Which web hosts should belong on URLHaus’ Wall of Shame? According to URLHaus, the top web hosts for hosting identified malware are:
- DigitalOcean, 7,086 malware URLs
- GoDaddy, 5,263 malware URLs
- OVH, 3,312 malware URLs
- Unified Layer, 3,017 malware URLs
- Serverius, 1,803 malware URLs
- Aruba, 1,363 malware URLs
- Amazon, 1,286 malware URLs
- Cloudflare, 1,219 malware URLs
- Hetzner, 1,109 malware URLs
- CyrusOne, 1,100 malware URLs
- Google, 1,062 malware URLs
- Liquid Web, 1,052 malware URLs
- Cizgi, 952 malware URLs
- Strato Strato, 925 malware URLs
- Namecheap, 866 malware URLs
And here are the worst web hosts for Average Reaction Times. That’s the timespan between URLHaus reporting a malicious URL and the web host taking it offline:
- Infracom, 3 months, 23 days, 10 hours, 2 minutes
- Kazakh Telecom, 3 months, 18 days, 7 hours, 2 minutes
- China Telecom, 3 months, 16 days, 15 hours, 22 minutes
- Compubyte, 3 months, 13 days, 8 hours, 53 minutes
- Com4, 3 months, 11 days, 8 hours, 20 minutes
- Scud, 3 months, 9 days, 13 hours, 59 minutes
- Verizon, 3 months, 8 days, 19 hours, 56 minutes
- Atria Teknologi, 3 months, 6 days, 22 hours, 32 minutes
- China Unicom Shenzen, 3 months, 0 days, 17 hours, 28 minutes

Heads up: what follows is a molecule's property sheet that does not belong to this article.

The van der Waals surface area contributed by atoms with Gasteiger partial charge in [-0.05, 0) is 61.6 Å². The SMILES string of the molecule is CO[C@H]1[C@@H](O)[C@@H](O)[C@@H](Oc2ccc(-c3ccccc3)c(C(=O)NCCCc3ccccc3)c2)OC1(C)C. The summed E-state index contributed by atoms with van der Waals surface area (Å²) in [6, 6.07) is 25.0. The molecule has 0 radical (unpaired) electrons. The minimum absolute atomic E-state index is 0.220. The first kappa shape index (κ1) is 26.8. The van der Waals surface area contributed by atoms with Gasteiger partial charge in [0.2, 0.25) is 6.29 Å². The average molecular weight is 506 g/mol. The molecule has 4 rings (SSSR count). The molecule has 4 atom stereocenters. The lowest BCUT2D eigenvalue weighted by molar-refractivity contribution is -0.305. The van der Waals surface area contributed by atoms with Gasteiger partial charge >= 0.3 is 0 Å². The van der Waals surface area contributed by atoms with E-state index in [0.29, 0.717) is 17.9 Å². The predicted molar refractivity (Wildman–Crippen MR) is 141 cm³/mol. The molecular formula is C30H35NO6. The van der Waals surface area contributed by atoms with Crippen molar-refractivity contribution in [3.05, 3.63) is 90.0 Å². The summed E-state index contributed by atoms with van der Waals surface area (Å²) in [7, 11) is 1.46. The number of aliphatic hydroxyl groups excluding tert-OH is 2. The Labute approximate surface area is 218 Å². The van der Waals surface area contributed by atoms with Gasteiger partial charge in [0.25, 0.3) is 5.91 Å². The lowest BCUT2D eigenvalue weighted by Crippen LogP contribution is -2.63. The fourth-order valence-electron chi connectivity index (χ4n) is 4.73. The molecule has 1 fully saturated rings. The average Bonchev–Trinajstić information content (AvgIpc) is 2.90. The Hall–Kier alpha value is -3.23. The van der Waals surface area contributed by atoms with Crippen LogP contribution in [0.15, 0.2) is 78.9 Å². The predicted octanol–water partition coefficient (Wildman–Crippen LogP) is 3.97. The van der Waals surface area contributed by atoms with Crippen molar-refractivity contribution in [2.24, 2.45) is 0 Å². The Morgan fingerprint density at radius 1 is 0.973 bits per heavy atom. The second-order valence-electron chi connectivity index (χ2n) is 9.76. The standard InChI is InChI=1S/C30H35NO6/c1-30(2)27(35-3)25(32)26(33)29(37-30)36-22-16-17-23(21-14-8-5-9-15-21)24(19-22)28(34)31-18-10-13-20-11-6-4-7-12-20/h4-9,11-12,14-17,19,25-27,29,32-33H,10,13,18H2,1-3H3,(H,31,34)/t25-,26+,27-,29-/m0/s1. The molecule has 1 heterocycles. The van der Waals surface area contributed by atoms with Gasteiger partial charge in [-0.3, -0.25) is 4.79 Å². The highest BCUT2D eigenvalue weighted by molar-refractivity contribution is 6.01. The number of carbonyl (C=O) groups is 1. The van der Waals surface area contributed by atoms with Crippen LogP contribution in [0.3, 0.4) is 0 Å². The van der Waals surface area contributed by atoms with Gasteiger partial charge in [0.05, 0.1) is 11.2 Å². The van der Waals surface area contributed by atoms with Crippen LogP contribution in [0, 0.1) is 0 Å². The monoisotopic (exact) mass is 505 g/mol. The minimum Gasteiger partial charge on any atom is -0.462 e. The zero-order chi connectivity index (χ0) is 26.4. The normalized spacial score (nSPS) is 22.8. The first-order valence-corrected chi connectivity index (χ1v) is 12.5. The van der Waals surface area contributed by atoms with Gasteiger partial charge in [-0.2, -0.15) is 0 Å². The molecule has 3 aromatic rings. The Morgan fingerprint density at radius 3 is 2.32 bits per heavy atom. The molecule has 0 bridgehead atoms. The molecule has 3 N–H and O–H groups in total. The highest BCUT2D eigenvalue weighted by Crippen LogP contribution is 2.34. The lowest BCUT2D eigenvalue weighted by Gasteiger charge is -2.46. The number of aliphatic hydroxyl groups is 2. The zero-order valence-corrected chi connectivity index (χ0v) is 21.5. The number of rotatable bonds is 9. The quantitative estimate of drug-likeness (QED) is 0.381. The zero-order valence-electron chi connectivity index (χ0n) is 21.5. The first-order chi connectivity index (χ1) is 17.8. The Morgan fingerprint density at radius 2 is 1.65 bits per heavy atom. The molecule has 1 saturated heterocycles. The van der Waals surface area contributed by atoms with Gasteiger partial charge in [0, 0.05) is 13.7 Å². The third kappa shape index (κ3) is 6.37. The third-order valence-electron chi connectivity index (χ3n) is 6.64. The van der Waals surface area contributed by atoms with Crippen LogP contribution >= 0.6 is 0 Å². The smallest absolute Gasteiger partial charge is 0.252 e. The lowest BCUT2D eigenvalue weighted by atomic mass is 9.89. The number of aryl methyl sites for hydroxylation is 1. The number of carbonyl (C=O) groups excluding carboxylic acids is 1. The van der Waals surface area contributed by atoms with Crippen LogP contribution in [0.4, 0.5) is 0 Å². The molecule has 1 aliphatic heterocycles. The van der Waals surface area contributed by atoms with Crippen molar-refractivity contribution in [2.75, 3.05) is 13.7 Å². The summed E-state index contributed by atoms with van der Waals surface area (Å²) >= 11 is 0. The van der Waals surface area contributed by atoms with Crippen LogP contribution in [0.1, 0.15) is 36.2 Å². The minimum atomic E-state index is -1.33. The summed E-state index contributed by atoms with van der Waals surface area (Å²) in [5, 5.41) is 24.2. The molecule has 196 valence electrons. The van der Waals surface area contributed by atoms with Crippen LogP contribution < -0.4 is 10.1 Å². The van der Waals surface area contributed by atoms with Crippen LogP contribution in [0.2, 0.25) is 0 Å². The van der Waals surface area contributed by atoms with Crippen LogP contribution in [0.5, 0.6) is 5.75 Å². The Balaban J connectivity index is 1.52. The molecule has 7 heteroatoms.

- ICIDC, 3 months, 0 days, 3 hours, 31 minutes
- MauritiusTelecom, 2 months, 29 days, 15 hours, 8 minutes
- Vodafone, 2 months, 24 days, 21 hours, 55 minutes
- OWN, 2 months, 23 days, 4 hours, 38 minutes
- China Networks Inter-Exchange, 2 months, 22 days, 17 hours, 49 minutes
Come on, you guys! The average Average Reaction Time for all of the web hosts is about eight days! Some hosts have an Average Reaction Time of only a few hours! You take months? That’s despicable.
The top ten most commonly found web malware varieties are Emotet, Gozi, GandCrab, Breitschopp, Dridex, Dorv, Slimware, Loki, AgentTesla and Formbook.
Since URLHaus’ beginning in March 2018, there have been about 380,000 malware samples acquired. Assuming that URLHaus has identified 140,000 malware distribution sites during that time, a malicious URL is connected to about 2.7 pieces of malware on average. Ouch.
While celebrating the new 100,000 malware sites down figure, a representative of URLHaus had this to say on their blog:
“URLHaus wouldn’t be successful without the help of the community. It proofs that the key in fighting malware and botnets is sharing.
But we are not where we should be yet. There is still a long way to go with regards to response time of abuse desks. An average reaction time of more than a week is just too much and proofs a bad internet hygiene. I do also hope that the Chinese hosting providers weak up and start taking care about the abuse problems in their networks in time. Having malware distribution sites staying active for over a month is just not acceptable.”
What can be done to encourage Chinese web hosts to take malware more seriously?